# 4. Complex Analysis, Rational and Meromorphic Asymptotics

## IV.1 Generating functions as analytic objects

## IV.2 Analytic functions and meromorphic functions

## IV.3 Singularities and exponential growth of coefficients

## IV.4 Closure properties and computable bounds

## IV.5 Rational and meromorphic functions

## Analytic transfer theorem for rational functions (common case)

If $h(z)$ is a rational function that is analytic at 0 and has a pole $\alpha=1/\beta$ of smallest modulus with multiplicity $M$*which is larger than the multiplicity of all other poles of smallest modulus,*then $$[z^n]h(z) \sim c\beta^nn^{M-1}\quad\hbox{where}\quad c = {1\over(M-1)!\alpha^M}\lim_{z\to\alpha} (\alpha - z)^Mh(z).$$

See Theorem IV.9 and Note IV.26 on page 256, noting errors in text listed on Errata page (sorry!).

*Example.*The number of ways to make change for $n$ cents with pennies,
nickels, dimes and quarters is
$$[z^n]{1\over(1-z)(1-z^5)(1-z^{10})(1-z^{25})}
~\sim {n^3\over 3!}{1\over 1\cdot 5 \cdot 10 \cdot 25}={n^3\over 7500}$$
because $z=1$ is a pole of multiplicity 4 and $$\lim_{z\to 1}{1-z\over 1-z^t} =
\lim_{z\to 1}{1\over 1 + z + z^2 + \ldots + z^{t-1}} = {1\over t}.$$

See Proposition IV.2 on page 258 and Slide 46 in Lecture 5.

With $h(z) = f(z)/g(z)$, another way to calculate the
constant is to use l'Hôpital's rule, with the result
$$c = M{(-\beta)^Mf(\alpha)\over g^{(M)}(\alpha)}.$$
See slide 30 in Lecture 4 or Theorem 4.1 in *Analysis of Algorithms*.

## IV.6 Localization of singularities

## IV.7 Singularities and functional equations

## IV.8 Perspective

#### Selected Exercises

## Note IV.28

*Supernecklaces.*A "supernecklace" of the 3rd type is a labelled cycle of cycles (see page 125). Enumerate all the supernecklaces of the 3rd type of size $n$ for $n$ = 1, 2, and 3. (There are 1, 2, and 7, respectively.) Then develop an asymptotic estimate of the number of supernecklaces of size $n$ by showing that $$[z^n]\ln\Bigl({1\over 1 - \ln{1\over 1-z}}\Bigr)\sim{1\over n}(1-e^{-1})^{-n}.$$

*Hint:*Take derivatives.

#### Selected Experiments

## Program IV.1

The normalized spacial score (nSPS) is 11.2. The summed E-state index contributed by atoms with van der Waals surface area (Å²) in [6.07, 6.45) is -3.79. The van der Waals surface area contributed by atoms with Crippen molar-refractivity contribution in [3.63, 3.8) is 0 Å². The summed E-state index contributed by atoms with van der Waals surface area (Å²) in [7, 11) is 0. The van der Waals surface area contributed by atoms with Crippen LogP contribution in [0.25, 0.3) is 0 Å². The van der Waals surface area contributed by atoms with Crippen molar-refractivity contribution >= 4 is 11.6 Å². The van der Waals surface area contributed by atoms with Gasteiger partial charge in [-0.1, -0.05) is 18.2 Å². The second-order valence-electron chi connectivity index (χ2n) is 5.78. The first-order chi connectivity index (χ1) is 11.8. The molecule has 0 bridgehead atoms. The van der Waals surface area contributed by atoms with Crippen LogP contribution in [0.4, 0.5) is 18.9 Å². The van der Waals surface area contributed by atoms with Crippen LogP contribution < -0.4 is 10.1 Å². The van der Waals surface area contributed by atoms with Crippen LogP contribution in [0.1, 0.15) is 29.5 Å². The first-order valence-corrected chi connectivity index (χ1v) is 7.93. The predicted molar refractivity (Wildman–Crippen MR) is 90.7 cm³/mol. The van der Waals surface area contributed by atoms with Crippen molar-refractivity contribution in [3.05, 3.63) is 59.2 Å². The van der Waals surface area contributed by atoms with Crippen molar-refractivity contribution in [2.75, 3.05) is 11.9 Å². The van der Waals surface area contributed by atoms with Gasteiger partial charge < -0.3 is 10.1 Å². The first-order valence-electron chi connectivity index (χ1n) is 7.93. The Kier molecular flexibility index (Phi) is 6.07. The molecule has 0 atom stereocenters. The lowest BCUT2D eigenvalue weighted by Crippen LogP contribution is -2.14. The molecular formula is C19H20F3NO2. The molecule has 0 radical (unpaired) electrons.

Compute the percentage of permutations having no singelton or doubleton cycles and compare with the asymptotic estimate from analytic combinatorics, for N = 10 and N = 20 .

## Program IV.2

Plot the derivative of the GF for supernecklaces of type 3 (see Note IV.28) in the style of the plots in Lecture 4. Click here for access to the Java code in the lecture.

#### Web Exercises

## IV.1

(D. Luo) Approximately how many ways are there to change $n$ cents in Canada (no pennies)?

## IV.2

(M. Moore) A "supernecklace" of the 1st type is a labelled cycle of sequences (see page 125). Enumerate all the supernecklaces of the 1st type of size $n$ for $n$ = 1, 2, and 3. (There are 1, 3, and 14, respectively.) The construction $S = CYC(SEQ_{>0}(Z))$ immediately leads to the EGF $$S(z) = \ln{1\over 1 - {z\over 1-z}} = \ln{1-z\over 1-2z}.$$ Use this to show that then number of supernecklaces of the 1st type of size $n$ is $\sim (n-1)!2^n$.*Hint:*Take derivatives.

## IV.3

Suppose that $h(z)$ is a meromorphic function with positive coefficients and that $\alpha$ is a pole of smallest modulus. The table below gives various possibilities for the modulus, multiplicity, and dominance of $\alpha$. For each row, indicate whether the order of growth of $[z^n]h(z)$ is constant, linear, quadratic, exponential, exponentially small, or none of these options.

modulus | multiplicity | dominant? |
---|---|---|

1 | 1 | yes |

1 | 1 | no |

1 | 2 | yes |

1 | 3 | yes |

1/2 | 1 | yes |

1/2 | 2 | no |

2 | 1 | yes |

## IV.4

(D. Carter) An*ultranecklace*is a cycle of supernecklaces of type 3. Give a ~-expression for the number of ultrnecklaces of size $N$.